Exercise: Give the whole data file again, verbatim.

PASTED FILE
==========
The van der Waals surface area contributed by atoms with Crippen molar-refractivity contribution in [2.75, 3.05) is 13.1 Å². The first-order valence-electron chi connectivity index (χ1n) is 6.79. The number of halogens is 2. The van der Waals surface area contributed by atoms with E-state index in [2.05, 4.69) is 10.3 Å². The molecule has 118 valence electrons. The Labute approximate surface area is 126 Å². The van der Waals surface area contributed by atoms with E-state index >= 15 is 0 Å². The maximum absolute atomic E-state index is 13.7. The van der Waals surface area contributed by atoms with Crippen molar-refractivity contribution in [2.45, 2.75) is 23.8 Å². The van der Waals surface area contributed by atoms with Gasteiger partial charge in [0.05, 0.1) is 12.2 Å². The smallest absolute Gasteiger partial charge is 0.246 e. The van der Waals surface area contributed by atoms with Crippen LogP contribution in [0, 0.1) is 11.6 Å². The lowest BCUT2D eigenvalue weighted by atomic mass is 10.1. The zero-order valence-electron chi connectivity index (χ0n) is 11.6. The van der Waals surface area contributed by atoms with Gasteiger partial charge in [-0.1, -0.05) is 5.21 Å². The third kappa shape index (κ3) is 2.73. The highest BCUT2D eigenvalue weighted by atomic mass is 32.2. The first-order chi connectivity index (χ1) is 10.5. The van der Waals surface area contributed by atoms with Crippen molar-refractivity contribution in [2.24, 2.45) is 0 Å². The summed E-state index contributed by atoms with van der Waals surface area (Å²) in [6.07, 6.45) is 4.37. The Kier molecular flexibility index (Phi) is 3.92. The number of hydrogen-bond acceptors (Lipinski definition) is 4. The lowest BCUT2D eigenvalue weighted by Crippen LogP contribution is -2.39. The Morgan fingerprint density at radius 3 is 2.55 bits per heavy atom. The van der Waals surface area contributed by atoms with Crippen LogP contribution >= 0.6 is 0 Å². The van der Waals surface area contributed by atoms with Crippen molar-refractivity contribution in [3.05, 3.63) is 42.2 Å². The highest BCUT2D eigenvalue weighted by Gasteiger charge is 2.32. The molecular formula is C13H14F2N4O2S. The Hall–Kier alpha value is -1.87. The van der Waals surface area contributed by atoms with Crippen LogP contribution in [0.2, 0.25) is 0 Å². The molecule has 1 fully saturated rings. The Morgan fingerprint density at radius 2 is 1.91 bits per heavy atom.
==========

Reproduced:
The van der Waals surface area contributed by atoms with Crippen molar-refractivity contribution in [2.75, 3.05) is 13.1 Å². The first-order valence-electron chi connectivity index (χ1n) is 6.79. The number of halogens is 2. The van der Waals surface area contributed by atoms with E-state index in [2.05, 4.69) is 10.3 Å². The molecule has 118 valence electrons. The Labute approximate surface area is 126 Å². The van der Waals surface area contributed by atoms with E-state index >= 15 is 0 Å². The maximum absolute atomic E-state index is 13.7. The van der Waals surface area contributed by atoms with Crippen molar-refractivity contribution in [2.45, 2.75) is 23.8 Å². The van der Waals surface area contributed by atoms with Gasteiger partial charge in [0.05, 0.1) is 12.2 Å². The smallest absolute Gasteiger partial charge is 0.246 e. The van der Waals surface area contributed by atoms with Crippen LogP contribution in [0, 0.1) is 11.6 Å². The lowest BCUT2D eigenvalue weighted by atomic mass is 10.1. The zero-order valence-electron chi connectivity index (χ0n) is 11.6. The van der Waals surface area contributed by atoms with Gasteiger partial charge in [-0.1, -0.05) is 5.21 Å². The third kappa shape index (κ3) is 2.73. The highest BCUT2D eigenvalue weighted by atomic mass is 32.2. The first-order chi connectivity index (χ1) is 10.5. The van der Waals surface area contributed by atoms with Crippen molar-refractivity contribution in [2.24, 2.45) is 0 Å². The summed E-state index contributed by atoms with van der Waals surface area (Å²) in [6.07, 6.45) is 4.37. The Kier molecular flexibility index (Phi) is 3.92. The number of hydrogen-bond acceptors (Lipinski definition) is 4. The lowest BCUT2D eigenvalue weighted by Crippen LogP contribution is -2.39. The Morgan fingerprint density at radius 3 is 2.55 bits per heavy atom. The van der Waals surface area contributed by atoms with Crippen LogP contribution >= 0.6 is 0 Å². The van der Waals surface area contributed by atoms with Crippen molar-refractivity contribution in [3.05, 3.63) is 42.2 Å². The highest BCUT2D eigenvalue weighted by Gasteiger charge is 2.32. The molecular formula is C13H14F2N4O2S. The Hall–Kier alpha value is -1.87. The van der Waals surface area contributed by atoms with Crippen LogP contribution in [0.2, 0.25) is 0 Å². The molecule has 1 fully saturated rings. The Morgan fingerprint density at radius 2 is 1.91 bits per heavy atom.